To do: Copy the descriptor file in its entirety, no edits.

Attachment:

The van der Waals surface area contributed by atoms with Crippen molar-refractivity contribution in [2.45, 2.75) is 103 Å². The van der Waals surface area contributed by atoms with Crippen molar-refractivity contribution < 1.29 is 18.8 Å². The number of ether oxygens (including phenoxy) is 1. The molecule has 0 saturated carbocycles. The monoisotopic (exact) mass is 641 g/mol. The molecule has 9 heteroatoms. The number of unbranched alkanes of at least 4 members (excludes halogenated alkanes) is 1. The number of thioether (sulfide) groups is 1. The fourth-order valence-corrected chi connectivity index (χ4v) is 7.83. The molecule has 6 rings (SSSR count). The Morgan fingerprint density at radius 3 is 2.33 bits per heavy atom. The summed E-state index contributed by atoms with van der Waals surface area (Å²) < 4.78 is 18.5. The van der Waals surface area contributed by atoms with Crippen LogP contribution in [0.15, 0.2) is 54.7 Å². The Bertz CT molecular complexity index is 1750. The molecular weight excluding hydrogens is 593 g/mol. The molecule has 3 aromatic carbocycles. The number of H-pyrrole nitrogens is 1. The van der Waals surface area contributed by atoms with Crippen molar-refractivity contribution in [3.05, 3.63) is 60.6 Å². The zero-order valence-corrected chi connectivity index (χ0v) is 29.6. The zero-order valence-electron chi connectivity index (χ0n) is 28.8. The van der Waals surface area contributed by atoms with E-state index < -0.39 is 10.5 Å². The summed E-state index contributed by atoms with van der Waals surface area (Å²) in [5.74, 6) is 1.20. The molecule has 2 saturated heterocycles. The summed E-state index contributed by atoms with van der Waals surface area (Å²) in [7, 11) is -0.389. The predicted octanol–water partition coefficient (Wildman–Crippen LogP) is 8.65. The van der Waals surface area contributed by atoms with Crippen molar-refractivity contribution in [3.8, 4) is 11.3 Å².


The van der Waals surface area contributed by atoms with Crippen molar-refractivity contribution in [2.45, 2.75) is 103 Å². The van der Waals surface area contributed by atoms with Crippen molar-refractivity contribution < 1.29 is 18.8 Å². The number of ether oxygens (including phenoxy) is 1. The molecule has 0 saturated carbocycles. The monoisotopic (exact) mass is 641 g/mol. The molecule has 9 heteroatoms. The number of unbranched alkanes of at least 4 members (excludes halogenated alkanes) is 1. The number of thioether (sulfide) groups is 1. The fourth-order valence-corrected chi connectivity index (χ4v) is 7.83. The molecule has 6 rings (SSSR count). The Morgan fingerprint density at radius 3 is 2.33 bits per heavy atom. The summed E-state index contributed by atoms with van der Waals surface area (Å²) < 4.78 is 18.5. The van der Waals surface area contributed by atoms with Crippen LogP contribution in [0.15, 0.2) is 54.7 Å². The Bertz CT molecular complexity index is 1750. The molecular weight excluding hydrogens is 593 g/mol. The molecule has 3 aromatic carbocycles. The number of H-pyrrole nitrogens is 1. The van der Waals surface area contributed by atoms with Crippen molar-refractivity contribution in [3.05, 3.63) is 60.6 Å². The zero-order valence-corrected chi connectivity index (χ0v) is 29.6. The zero-order valence-electron chi connectivity index (χ0n) is 28.8. The van der Waals surface area contributed by atoms with E-state index < -0.39 is 10.5 Å². The summed E-state index contributed by atoms with van der Waals surface area (Å²) in [5.74, 6) is 1.20. The molecule has 2 saturated heterocycles. The summed E-state index contributed by atoms with van der Waals surface area (Å²) in [7, 11) is -0.389. The predicted octanol–water partition coefficient (Wildman–Crippen LogP) is 8.65. The van der Waals surface area contributed by atoms with Crippen molar-refractivity contribution in [3.8, 4) is 11.3 Å².